Asian Physics Olympiad

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The Asian Physics Olympiad (APhO) is an annual physics competition for high school students from Asia and Oceania regions. It is one of the International Science Olympiads. The first APhO was hosted by Indonesia in 2000. The next Asian Physics Olympiad (2019) will be held in Australia.

APhO has its origins in the International Physics Olympiad and is conducted according to similar statutes (One five-hour theoretical examination and one or two laboratory examinations). It is usually held about two months before the IPhO and can also be seen as additional training for the teams.[1]

Each national delegation is made up of eight competitors (unlike five in the IPhO) plus two leaders. Observers may also accompany a national team. The leaders are involved in the selection, preparation and translation of the exam tasks, and the translation and marking of exam papers. The students compete as individuals, and must sit through intensive theoretical and laboratory examinations. For their efforts the students can be awarded a medal (gold, silver or bronze) or an honorable mention.

History[edit]

In 1999, the team leader of Indonesia, Prof. Yohanes Surya, Ph.D., together with the president of IPhO, Prof.Waldemar Gorzkowski, undertook to create and organize the first APhO, which was held in Indonesia, between April 24 and May 2, 2000. At this time, prof. Gorzkowski was also working in Indonesia to help with the IPhO team. The event attracted participants from 12 Asian countries. It now is attended by up to 27 countries.[2]

Actively participating countries include Australia, Azerbaijan, Bangladesh, Cambodia, China, China Hong Kong SAR, India, Indonesia, Israel, Kazakhstan, Kyrgyzstan, Macau, Malaysia, Mongolia, Nepal, Saudi Arabia, Singapore, Sri Lanka, Taiwan, Tajikistan, Thailand, and Vietnam. Russia and Romania have participated as guest teams[2] in the past years.

Differences between APhO and IPhO[edit]

APhO has 8 students in each delegation, while IPhO has 5.

The award system[edit]

In 2001, the IPhO International Board accepted a new system of awarding the prizes.[3] The new system, designed by Cyril Isenberg and Dr. Gunter Lind was based on relative number of contestants for each type of award, instead of the score boundaries defined by percentage of the best contestant's score.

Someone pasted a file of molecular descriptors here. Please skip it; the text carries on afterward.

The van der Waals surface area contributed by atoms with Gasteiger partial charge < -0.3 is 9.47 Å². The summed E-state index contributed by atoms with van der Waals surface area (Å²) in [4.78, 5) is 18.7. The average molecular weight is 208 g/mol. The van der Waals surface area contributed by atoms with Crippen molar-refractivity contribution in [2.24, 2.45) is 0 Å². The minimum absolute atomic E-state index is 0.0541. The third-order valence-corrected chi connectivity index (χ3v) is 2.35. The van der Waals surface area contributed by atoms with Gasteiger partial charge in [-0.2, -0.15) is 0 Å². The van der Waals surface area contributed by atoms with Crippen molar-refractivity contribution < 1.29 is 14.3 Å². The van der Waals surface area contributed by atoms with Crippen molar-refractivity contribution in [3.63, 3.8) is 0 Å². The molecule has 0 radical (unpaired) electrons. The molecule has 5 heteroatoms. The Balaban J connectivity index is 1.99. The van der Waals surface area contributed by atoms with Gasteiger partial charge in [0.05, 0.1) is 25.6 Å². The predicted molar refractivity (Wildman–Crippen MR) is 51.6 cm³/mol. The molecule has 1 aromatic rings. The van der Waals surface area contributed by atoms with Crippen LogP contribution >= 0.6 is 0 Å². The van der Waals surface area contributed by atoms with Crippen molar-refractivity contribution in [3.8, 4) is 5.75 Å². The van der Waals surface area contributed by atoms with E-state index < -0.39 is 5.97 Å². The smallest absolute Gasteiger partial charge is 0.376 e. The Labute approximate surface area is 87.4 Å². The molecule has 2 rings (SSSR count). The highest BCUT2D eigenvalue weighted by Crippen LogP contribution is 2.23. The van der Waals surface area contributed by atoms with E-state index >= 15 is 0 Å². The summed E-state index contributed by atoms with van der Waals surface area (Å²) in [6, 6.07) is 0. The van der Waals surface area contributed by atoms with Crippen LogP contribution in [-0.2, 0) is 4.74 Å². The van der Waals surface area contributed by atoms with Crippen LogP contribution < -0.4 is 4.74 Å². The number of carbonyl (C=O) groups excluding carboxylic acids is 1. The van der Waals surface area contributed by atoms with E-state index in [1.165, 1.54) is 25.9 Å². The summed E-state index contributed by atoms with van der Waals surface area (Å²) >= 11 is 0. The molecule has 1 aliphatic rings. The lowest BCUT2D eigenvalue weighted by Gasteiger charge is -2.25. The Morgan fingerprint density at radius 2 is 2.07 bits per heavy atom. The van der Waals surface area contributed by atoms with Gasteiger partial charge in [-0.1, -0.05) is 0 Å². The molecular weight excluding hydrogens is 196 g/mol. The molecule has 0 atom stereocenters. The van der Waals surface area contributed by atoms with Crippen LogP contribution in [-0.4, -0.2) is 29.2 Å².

This was not acceptable for APhO, because the average level of contestants is different. The old system remained in power for APhO since the beginning up to 9th APhO in Mongolia, where the leaders voted for replacing it by a new award system suggested by Dr. Eli Raz from the Israeli delegation. The new system, sometimes unofficially referred to as the Israeli Award System, is based on a reference score that is the lowest between twice the median score and the mean score of the top 3 participants.[4] It was first used on 10th APhO in Thailand.

Summary[edit]

Dates and locations[5] of the APhO:

Number
Year
City
Country
Date
Countries
1 2000 Karawaci  Indonesia April 23 - May 2, 2000 10
2 2001 Taipei  Chinese Taipei April 22 - May 1, 2001 12
3 2002 Singapore  Singapore May 6 - 14, 2002 15
4 2003 Bangkok  Thailand April 20 - 29, 2003 10
5 2004 Hanoi  Vietnam April 26 - May 4, 2004 13
6 2005 Pekanbaru  Indonesia April 24 - May 2, 2005 17
7 2006 Almaty  Kazakhstan April 22 - 30, 2006 18
8 2007 Shanghai  China April 21 - 29, 2007 22
9 2008 Ulaanbaatar  Mongolia April 20 - 28, 2008 18
10 2009 Bangkok  Thailand April 24 - May 2, 2009 15
11 2010 Taipei  Chinese Taipei April 23 - May 1, 2010 16
12 2011 Tel Aviv  Israel May 1 - 9, 2011 16
13 2012 New Delhi  India April 30 - May 7, 2012 21
14 2013 Bogor  Indonesia May 5 - 13, 2013 20
15 2014 Singapore  Singapore May 11 - 19, 2014 27
16 2015 Hangzhou  China May 3 - 11, 2015 25
17 2016 Hong Kong  Hong Kong May 1 - 9, 2016 27
18 2017 Yakutsk  Russia May 1 - 9, 2017 24
19 2018 Hanoi  Vietnam May 5 - 15, 2018 25
20 2019 Adelaide  Australia May 5 - 13, 2019

See also[edit]

References[edit]

  1. ^ APhO history
  2. ^ a b "Statistics of Participant Countries of APhO" (PDF). Retrieved 29 July 2018.
  3. ^ Minutes of the Meetings of the International Board during the XXXII International Physics Olympiad in Antalya (Turkey) June 28 – July 6, 2001
  4. ^ "Statutes of the Asian Physics Olympiad". Retrieved 29 July 2018.
  5. ^ "APhO - Past and Future Organizers". Retrieved 14 December 2016.

External links[edit]